The UltraWhite as it stands today is a hardy, structurally sound, high performing easy-care sheep that has been developed to meet the wide range of needs of the Australian lamb industry.
Its good fertility, strong mothering ability and it’s great milking capacity, along with its good growth and muscling capabilities, make it a unique combination of sheep genetics that is serving the needs of the industry extremely well.
Whilst the UltraWhites are now providing a breed of sheep that is performing as high if not higher than any other “easy-care breed”, we at Hillcroft Farms can see opportunities to further add value to the genetics of this breed in the following ways
1. By adding a fertility gene to a portion of the flock we will be able to considerably increase the scanning percentage of UltraWhite sired ewe flocks. This can be done without increasing the incidence of triplets in these flocks beyond what is normal for most crossbred or British breed flocks.
This will give the majority of ewes in the flock, carrying this gene, the potential to have and rear twins. Under a wide range of Australian conditions the UltraWhites are quite capable of doing this.
Work is well underway to achieve this goal. At this stage it is estimated we should have limited number of UltraWhite rams available, carrying these genetics, by October, 2020.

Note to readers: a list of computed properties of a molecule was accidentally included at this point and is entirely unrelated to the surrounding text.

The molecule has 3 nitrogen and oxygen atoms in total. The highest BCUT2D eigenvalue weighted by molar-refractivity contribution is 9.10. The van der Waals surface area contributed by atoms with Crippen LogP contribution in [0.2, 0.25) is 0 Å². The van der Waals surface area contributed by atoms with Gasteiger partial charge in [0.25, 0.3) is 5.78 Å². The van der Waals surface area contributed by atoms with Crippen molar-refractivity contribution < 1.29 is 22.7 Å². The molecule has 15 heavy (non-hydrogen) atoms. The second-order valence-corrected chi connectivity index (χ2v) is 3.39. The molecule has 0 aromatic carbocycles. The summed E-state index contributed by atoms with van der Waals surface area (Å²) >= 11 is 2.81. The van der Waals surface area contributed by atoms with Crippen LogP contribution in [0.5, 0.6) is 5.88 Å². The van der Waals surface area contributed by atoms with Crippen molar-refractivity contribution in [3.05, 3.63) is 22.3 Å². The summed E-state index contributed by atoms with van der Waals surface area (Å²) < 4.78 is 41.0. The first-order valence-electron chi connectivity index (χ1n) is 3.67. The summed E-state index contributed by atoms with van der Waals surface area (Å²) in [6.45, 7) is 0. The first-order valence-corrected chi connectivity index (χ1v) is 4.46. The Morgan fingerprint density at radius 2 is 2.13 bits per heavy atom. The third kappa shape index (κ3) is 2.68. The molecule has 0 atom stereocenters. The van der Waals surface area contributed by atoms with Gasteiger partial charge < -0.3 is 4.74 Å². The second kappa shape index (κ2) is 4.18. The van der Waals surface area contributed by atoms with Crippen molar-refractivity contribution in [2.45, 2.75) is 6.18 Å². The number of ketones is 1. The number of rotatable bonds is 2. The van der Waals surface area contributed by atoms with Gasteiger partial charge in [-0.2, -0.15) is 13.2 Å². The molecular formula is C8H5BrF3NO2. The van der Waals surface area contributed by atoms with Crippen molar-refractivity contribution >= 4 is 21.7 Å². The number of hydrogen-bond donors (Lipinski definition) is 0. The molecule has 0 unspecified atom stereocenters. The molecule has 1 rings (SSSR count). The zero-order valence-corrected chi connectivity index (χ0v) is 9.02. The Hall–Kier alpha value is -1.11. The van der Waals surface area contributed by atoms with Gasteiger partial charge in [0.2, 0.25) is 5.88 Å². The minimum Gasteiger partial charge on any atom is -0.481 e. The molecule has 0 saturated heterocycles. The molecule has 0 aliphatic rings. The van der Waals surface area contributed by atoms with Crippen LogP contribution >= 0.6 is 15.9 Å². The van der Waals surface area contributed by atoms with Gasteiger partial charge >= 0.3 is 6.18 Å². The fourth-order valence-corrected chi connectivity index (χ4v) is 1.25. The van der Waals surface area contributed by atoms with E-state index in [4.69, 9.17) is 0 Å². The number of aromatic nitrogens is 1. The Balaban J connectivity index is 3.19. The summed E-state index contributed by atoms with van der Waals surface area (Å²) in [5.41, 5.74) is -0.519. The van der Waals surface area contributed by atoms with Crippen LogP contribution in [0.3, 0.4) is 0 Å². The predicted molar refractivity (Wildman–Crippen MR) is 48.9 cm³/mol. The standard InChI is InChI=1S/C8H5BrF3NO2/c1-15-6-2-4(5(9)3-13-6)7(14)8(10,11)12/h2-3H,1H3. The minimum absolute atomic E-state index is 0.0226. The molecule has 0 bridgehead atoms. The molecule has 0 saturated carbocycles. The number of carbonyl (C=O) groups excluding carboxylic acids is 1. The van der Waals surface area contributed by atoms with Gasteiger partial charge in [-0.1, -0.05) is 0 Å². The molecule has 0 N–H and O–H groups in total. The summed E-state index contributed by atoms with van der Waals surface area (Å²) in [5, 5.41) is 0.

2. A gene to add approximately 10% additional lean meat to the carcasses of prime UltraWhite lambs is also being put into a small section of our flock. This will greatly add to the value of the lamb carcass in the eyes of the processor and retailer by giving them more lean meat, and not fat and bone, to sell whilst costing no extra or possibly even less for the farmer to produce.
Introducing these genetics into a small portion of our UltraWhite flock is also well underway and it is also estimated to have limited numbers available in October 2020.
The impact of both these genes on management and profitability will be thoroughly “road tested” on farm before release in 2020.
Eating quality tests will need to be carried out before the sheep carrying the extra muscling gene are released for sale to the industry.
This is to ensure eating quality is not compromised with the changes in the genetic structure of the sheep carrying these genes.
The introduction of one or both of these genes into the UltraWhites, once all testing is complete, will only be into a portion of our flock to allow lamb producers the choice of rams with or without these new genes.
Achieving these goals will add another dimension of profitability to the lamb industry in Australia, making it, by far, the most profitable breed of sheep to farm. It will also seriously challenge for land use opportunities and profitability in more areas of Australia currently not being used for sheep meat production.
Meanwhile strong emphasis will continue to be placed on the selection for structure, hardiness, growth and muscling in the UltraWhite rams offered for sale each year.
The future of the UltraWhite breed is extremely bright and can only be limited by our lack of vision and/or lateral thinking should we not keep looking for opportunities to improve the adaptability and efficiency of an already outstanding breed.